Join Dennis Taylor for an in-depth discussion in this video Handling Dates with unusual formats, part of Excel Tips Weekly.
- When you get data from other sources,…sometimes the way dates are entered are a bit unusual.…In column A, we're seeing some…data entries here, not typical.…In columns B, C, and D, we're putting in entries…that could be interpretations of how that data…really should have been entered.…Now, it's highly unlikely, with certain…sets of data, would you ever have data…covering the year 2011 and also the year 1920.…But as you look at the numbers,…you could see how that could be derived;…1920, the year 1920, is the middle four digits here.…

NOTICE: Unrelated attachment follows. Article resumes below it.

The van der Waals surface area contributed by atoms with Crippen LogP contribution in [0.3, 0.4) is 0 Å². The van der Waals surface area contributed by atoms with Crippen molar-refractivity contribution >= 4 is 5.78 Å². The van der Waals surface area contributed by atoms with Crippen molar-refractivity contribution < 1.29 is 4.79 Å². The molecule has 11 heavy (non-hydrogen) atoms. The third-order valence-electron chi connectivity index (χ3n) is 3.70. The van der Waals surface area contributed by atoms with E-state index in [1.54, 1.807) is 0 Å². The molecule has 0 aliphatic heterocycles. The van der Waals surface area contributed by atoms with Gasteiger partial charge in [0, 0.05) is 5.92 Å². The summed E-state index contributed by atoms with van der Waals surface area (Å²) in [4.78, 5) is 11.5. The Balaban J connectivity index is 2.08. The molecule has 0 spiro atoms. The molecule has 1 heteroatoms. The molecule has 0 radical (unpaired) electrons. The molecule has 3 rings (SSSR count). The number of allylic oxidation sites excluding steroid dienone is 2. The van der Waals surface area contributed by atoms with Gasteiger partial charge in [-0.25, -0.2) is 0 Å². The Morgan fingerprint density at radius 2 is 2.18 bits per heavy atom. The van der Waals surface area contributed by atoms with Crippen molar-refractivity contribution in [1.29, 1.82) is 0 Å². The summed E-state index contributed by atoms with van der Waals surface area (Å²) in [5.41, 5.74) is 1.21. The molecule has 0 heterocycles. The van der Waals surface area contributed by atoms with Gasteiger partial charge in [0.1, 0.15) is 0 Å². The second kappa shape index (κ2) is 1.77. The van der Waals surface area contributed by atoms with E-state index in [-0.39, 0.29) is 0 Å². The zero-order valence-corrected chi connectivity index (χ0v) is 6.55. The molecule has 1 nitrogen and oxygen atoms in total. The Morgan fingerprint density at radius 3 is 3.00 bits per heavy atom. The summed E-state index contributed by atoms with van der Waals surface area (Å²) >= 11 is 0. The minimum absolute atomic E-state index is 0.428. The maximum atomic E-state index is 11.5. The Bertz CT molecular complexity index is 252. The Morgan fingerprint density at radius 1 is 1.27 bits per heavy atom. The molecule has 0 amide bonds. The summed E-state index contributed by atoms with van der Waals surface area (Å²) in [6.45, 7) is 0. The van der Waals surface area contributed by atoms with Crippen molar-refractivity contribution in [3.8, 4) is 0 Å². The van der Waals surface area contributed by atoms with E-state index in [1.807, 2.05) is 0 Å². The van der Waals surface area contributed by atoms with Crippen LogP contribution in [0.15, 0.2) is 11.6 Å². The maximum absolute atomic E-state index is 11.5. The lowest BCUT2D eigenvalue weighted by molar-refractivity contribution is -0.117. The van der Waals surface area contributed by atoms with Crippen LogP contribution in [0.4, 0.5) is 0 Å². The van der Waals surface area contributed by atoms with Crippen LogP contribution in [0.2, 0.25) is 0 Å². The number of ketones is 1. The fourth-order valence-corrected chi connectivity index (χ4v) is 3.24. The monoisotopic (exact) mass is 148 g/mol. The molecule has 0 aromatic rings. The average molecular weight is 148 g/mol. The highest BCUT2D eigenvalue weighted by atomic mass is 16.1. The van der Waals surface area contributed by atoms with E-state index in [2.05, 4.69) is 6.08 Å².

And there's a 12 in front of it.…There's an 11 on the end of it.…So it could be interpreted as December 11th…of that year or November 12th of that year.…We see some other entries here…and how they might be interpreted.…And, down here in rows nine, 10, and 11,…we're looking at recent dates;…2011, but even there, we can see…two different interpretations of the same data.…This entry down here actually has…three different interpretations.…Is that from the year 2020?…That's where the year is in the middle of the data.…
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